Beach Reading to Defeat the Patriarchy
July 1, 2024 6:25 AM   Subscribe

“In publishing, the term used to refer to the blockbuster books published in summer... Over time, the term ‘beach read’ began to describe a certain type of book... Many times these books can be classified as ‘women’s fiction’: romance, domestic psychological thrillers, or contemporary novels featuring female characters. The term is dripping with sexist assumptions about what women read and the books women authors write. It’s a logical leap in a patriarchal society: books by women, about women, are more likely to be considered ‘light reading.’” – from Book Riot’s What Makes a Book a Beach Read? Accordingly, here are some small press books by women, about women, including Become Ungovernable, Feminism against Cisness, On Strike Against God, and 25 more.

All Our Trials: Prisons, Policing, and the Feminist Fight to End Violence by Emily L. Thuma (Haymarket Books, Revised Edition 12 Nov 2024): A vital history of organizing within and beyond the walls of women’s prisons in the 1970s, illuminating a crucial chapter in today’s abolition feminist struggles. (Amazon; Bookshop; order directly from the publisher for 40% off this summer.)

An Astonishment of Stars: Stories by Kirti Bhadresa (ECW Press, 1 Oct 2024): A beautifully written short story collection that charts the lives of racialized women as they navigate their relationships, aspirations, and the burdens of memory and expectations. (Amazon; Bookshop)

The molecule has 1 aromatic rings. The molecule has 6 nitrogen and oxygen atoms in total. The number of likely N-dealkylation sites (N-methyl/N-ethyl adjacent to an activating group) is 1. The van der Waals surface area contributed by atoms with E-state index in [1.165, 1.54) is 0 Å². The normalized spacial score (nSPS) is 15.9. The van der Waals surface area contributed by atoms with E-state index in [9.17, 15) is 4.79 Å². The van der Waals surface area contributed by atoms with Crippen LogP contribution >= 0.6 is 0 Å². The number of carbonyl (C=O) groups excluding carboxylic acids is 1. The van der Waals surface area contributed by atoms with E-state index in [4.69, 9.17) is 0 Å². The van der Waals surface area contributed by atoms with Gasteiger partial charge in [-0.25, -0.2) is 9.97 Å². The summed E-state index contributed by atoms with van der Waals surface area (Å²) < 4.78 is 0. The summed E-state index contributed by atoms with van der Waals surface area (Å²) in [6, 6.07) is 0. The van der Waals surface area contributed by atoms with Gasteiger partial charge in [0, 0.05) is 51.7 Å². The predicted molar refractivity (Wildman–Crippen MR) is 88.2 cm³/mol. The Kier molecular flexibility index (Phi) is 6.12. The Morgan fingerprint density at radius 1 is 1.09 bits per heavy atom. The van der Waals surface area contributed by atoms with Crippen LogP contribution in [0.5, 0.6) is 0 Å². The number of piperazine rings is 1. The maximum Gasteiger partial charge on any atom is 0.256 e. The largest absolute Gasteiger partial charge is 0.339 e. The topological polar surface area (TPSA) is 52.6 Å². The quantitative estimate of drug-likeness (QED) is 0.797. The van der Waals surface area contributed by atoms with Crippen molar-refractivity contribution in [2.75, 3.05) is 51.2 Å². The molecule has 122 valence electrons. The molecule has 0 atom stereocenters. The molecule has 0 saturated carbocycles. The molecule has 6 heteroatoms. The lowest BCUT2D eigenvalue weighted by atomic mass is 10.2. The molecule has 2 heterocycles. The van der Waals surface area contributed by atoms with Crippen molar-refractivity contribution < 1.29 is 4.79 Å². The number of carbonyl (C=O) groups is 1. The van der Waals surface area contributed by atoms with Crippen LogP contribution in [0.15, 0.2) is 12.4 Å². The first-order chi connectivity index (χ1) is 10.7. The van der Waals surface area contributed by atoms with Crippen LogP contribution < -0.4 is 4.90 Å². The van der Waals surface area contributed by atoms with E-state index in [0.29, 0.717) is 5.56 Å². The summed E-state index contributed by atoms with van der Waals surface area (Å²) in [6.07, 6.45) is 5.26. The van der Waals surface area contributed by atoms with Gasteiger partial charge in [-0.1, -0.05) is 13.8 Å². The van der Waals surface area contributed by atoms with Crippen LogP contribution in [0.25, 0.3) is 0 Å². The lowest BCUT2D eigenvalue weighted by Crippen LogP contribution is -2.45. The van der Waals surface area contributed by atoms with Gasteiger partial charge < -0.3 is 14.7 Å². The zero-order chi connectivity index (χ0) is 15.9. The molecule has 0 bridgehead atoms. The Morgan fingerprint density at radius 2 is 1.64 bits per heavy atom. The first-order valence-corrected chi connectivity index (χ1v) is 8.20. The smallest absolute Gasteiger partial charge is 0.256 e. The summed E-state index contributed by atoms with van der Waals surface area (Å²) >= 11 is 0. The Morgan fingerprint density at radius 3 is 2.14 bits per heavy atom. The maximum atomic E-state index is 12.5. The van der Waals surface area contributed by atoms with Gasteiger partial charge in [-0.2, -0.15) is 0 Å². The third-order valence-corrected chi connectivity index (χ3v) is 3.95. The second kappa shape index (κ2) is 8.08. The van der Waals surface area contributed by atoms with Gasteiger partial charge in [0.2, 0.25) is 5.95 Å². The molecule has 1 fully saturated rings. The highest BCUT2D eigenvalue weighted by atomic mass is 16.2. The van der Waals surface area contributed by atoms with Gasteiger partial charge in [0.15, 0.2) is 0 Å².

Become Ungovernable: An Abolition Feminist Ethic for Democratic Living by H.L.T. Quan (Pluto Press, 20 Feb 2024): A sweeping, magisterial work of abolitionist feminist political theory. (Amazon; Bookshop)

Clever Girl: Jurassic Park by Hannah McGregor (ECW Press, 1 Oct 2024): A smart and incisive exploration of everyone’s favorite dinosaur movie and the female dinosaurs who embody what it means to be angry, monstrous, and free. (Amazon; Bookshop)

Cloud Missives by Kenzie Allen (Tin House, 20 Aug 2024): Each poem examines a mystery. Each poem has its own Indigeneity. Each poem is its own cloud missive. (Amazon; Bookshop)

Feminism against Cisness edited by Emma Heaney (Duke UP, May 2024): The future of feminist historical, theoretical, and political thought freed from the fallacy that assigned sex determines sexed experience. (Amazon; Bookshop)

Fighting Mad: Resisting the End of Roe v. Wade ed. by Krystale E. Littlejohn and Rickie Solinger (University of California Press, 19 Mar 2024): A fierce and galvanizing reminder that resistance is everywhere in the fight for abortion and reproductive justice in the United States. (Amazon; Bookshop)